As flu season progresses and caseloads increase (epidemically), a reminder from a 2012 NYT story:
Last month, in a step tantamount to heresy in the public health world, scientists at the Center for Infectious Disease Research and Policy at the University of Minnesota released a report saying that influenza vaccinations provide only modest protection for healthy young and middle-age adults, and little if any protection for those 65 and older, who are most likely to succumb to the illness or its complications.
You will find the post from which I draw the quote noteworthy.
After reviewing, I reminded myself how mentally idle we sometimes become. We administer vaccines by rote, every cold season. And why? Because they work and we see the order pre-populated on the screen each time we open the CPOE menu (right?).
Call me cynical, but the descriptor “oversell” does come to mind, and I do not think I am judging inhospitably.
Additionally, I always enjoy when authors of papers and blog posts mix things up in comment sections. Concerning the NYT piece, I found the two responses by the same Univ. of Minnesota chief investigator enlightening. They are worth reading in full.
After completing, you may reconsider what you think you know, and what you actually do.
Some food for thought as you click the boxes, draw your syringes, and work your Rx pads the next few weeks. I also wonder about vaccination strategy. If the vaccine has minimal effect on the young and sickest elderly, in a shortage situation, should the vectors–the rest of us–receive priority in the hopes of maximizing herd immunity. Not the visceral approach we would undertake, but one option I draw from the study findings.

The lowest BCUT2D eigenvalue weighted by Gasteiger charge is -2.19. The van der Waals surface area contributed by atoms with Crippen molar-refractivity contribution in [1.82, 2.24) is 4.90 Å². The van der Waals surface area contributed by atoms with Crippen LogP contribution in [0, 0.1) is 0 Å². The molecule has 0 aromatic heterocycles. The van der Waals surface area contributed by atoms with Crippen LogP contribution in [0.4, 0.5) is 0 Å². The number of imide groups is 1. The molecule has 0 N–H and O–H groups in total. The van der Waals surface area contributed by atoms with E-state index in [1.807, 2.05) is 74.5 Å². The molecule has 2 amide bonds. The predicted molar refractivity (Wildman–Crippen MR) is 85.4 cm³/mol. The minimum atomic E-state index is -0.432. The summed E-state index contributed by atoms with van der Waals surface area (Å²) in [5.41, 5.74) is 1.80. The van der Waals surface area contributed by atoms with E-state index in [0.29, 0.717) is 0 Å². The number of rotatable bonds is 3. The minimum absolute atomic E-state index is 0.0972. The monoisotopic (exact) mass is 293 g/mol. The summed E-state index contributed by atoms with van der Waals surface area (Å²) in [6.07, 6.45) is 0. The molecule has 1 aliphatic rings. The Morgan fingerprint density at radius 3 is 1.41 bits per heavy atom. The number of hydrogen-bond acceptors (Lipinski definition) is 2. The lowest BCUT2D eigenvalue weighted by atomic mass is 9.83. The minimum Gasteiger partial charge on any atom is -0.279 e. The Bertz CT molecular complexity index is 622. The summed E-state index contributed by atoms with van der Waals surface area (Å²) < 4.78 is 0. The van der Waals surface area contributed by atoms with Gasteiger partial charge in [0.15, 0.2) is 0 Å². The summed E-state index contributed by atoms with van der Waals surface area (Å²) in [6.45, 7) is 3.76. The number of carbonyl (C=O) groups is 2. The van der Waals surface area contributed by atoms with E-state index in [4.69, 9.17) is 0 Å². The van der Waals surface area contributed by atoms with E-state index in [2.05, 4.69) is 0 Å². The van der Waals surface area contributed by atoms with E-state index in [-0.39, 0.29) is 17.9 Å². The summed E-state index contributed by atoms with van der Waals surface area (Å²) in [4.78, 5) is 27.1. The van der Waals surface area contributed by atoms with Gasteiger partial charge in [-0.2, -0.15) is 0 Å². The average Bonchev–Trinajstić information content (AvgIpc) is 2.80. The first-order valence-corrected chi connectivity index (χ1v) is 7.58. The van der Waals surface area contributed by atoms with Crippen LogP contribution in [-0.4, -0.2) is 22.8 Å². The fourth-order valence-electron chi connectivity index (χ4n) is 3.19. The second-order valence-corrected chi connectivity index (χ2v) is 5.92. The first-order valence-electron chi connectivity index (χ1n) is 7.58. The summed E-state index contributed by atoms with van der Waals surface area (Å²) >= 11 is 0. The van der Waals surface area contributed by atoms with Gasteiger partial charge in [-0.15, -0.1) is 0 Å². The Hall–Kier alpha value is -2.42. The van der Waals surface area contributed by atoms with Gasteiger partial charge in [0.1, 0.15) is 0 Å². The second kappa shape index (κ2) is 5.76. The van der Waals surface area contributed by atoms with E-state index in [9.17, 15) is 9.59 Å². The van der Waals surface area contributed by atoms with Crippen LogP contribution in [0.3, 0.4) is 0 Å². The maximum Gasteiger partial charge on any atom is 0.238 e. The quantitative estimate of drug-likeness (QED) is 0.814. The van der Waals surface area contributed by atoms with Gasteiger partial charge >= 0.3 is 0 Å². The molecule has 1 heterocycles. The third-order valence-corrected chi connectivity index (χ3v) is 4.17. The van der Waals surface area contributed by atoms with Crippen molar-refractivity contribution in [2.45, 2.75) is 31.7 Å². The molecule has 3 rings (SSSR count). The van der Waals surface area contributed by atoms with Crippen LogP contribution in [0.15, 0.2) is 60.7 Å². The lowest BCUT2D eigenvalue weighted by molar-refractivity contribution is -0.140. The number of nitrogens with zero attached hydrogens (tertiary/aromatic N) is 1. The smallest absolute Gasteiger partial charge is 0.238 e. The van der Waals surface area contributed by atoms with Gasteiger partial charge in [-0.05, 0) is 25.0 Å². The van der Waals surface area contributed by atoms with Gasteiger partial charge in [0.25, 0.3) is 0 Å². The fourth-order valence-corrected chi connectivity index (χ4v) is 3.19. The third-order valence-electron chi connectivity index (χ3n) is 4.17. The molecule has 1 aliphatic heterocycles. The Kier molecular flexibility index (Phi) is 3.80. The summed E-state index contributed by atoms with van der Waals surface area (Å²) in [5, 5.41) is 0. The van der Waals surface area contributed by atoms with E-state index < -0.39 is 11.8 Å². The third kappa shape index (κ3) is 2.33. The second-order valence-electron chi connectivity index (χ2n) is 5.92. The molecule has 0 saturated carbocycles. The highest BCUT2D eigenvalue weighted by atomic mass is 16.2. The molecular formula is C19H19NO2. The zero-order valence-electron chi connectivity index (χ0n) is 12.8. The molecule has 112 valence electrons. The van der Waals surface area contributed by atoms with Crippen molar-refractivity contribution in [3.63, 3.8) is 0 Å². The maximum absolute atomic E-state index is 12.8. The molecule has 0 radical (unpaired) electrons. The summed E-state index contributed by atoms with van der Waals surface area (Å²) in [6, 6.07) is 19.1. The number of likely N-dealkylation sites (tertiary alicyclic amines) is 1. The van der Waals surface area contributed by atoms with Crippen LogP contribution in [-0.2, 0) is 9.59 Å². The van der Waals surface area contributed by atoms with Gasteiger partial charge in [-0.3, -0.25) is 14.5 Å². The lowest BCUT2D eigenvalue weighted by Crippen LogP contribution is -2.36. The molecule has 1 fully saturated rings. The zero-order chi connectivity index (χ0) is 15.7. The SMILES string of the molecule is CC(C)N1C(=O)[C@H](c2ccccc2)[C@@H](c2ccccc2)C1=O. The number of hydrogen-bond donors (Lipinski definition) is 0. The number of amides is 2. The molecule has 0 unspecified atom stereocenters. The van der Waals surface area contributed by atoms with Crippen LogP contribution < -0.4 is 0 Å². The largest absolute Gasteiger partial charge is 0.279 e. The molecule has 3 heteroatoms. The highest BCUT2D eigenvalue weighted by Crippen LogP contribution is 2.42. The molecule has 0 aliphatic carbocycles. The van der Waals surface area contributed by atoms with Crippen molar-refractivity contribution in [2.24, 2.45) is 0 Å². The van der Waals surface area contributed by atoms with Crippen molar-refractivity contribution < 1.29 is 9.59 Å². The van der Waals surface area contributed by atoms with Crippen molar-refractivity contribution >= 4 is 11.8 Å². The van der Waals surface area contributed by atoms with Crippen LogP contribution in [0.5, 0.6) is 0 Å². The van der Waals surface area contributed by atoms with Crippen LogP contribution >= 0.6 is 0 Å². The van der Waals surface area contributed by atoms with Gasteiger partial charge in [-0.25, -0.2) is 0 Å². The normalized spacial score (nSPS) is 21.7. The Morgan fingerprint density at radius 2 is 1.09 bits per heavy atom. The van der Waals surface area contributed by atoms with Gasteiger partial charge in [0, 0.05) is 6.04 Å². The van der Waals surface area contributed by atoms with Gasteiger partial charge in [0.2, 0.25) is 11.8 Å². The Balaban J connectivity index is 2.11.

Moreover, relate the above-mentioned box clicking to policy. We entrenched the vaccine core measure into routine. Regulation can automate behavior, sometimes diverting resources from other deeds. We focus on influenza–with yes, all the resulting positive externalities–but would the ROI be greater if similar efforts produced an advanced directive endeavor of similar stature. Opportunity cost is a bedrock policy principle, and do not mistake the status quo for correctness. We usually do until we read and educate ourselves, but data does not surface easily.
Seriously, stay healthy and well, and may your ER volume tread lightly.
“The single principle of medicine is that you don’t force people to take medicine,” she said.
Huh? What about TB?
Rhode Island’s regulation, enacted in December, may be the toughest and is being challenged in court by a health workers union. The rule allows exemptions for religious or medical reasons, but requires unvaccinated workers in contact with patients to wear face masks during flu season. Employees who refuse the masks can be fined $100 and may face a complaint or reprimand for unprofessional conduct that could result in losing their professional license.
Some Rhode Island hospitals post signs announcing that workers wearing masks have not received flu shots. Opponents say the masks violate their health privacy.